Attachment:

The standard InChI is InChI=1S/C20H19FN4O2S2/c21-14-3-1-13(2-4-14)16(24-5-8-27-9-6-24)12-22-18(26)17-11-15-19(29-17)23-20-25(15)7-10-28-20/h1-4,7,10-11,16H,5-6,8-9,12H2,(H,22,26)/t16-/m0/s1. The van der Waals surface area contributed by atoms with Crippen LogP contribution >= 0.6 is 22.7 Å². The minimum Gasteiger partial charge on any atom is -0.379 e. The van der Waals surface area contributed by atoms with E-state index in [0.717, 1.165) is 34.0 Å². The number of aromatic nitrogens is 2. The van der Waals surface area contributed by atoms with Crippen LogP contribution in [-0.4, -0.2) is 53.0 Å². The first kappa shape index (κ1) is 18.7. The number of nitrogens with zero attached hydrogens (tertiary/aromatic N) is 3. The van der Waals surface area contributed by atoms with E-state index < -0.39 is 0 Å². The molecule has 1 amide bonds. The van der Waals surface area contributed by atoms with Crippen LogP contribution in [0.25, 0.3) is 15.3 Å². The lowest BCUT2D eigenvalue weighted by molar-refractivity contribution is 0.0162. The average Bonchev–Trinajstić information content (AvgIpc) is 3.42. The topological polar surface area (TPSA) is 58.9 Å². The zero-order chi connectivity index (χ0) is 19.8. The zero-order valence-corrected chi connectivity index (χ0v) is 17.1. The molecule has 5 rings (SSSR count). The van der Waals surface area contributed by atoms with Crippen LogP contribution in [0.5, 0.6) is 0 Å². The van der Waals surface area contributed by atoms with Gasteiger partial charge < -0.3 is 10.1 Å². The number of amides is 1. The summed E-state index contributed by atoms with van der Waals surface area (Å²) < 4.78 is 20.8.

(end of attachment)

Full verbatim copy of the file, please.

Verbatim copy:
The standard InChI is InChI=1S/C20H19FN4O2S2/c21-14-3-1-13(2-4-14)16(24-5-8-27-9-6-24)12-22-18(26)17-11-15-19(29-17)23-20-25(15)7-10-28-20/h1-4,7,10-11,16H,5-6,8-9,12H2,(H,22,26)/t16-/m0/s1. The van der Waals surface area contributed by atoms with Crippen LogP contribution >= 0.6 is 22.7 Å². The minimum Gasteiger partial charge on any atom is -0.379 e. The van der Waals surface area contributed by atoms with E-state index in [0.717, 1.165) is 34.0 Å². The number of aromatic nitrogens is 2. The van der Waals surface area contributed by atoms with Crippen LogP contribution in [-0.4, -0.2) is 53.0 Å². The first kappa shape index (κ1) is 18.7. The number of nitrogens with zero attached hydrogens (tertiary/aromatic N) is 3. The van der Waals surface area contributed by atoms with E-state index < -0.39 is 0 Å². The molecule has 1 amide bonds. The van der Waals surface area contributed by atoms with Crippen LogP contribution in [0.25, 0.3) is 15.3 Å². The lowest BCUT2D eigenvalue weighted by molar-refractivity contribution is 0.0162. The average Bonchev–Trinajstić information content (AvgIpc) is 3.42. The topological polar surface area (TPSA) is 58.9 Å². The zero-order chi connectivity index (χ0) is 19.8. The zero-order valence-corrected chi connectivity index (χ0v) is 17.1. The molecule has 5 rings (SSSR count). The van der Waals surface area contributed by atoms with Crippen LogP contribution in [0.5, 0.6) is 0 Å². The van der Waals surface area contributed by atoms with Gasteiger partial charge < -0.3 is 10.1 Å². The number of amides is 1. The summed E-state index contributed by atoms with van der Waals surface area (Å²) < 4.78 is 20.8.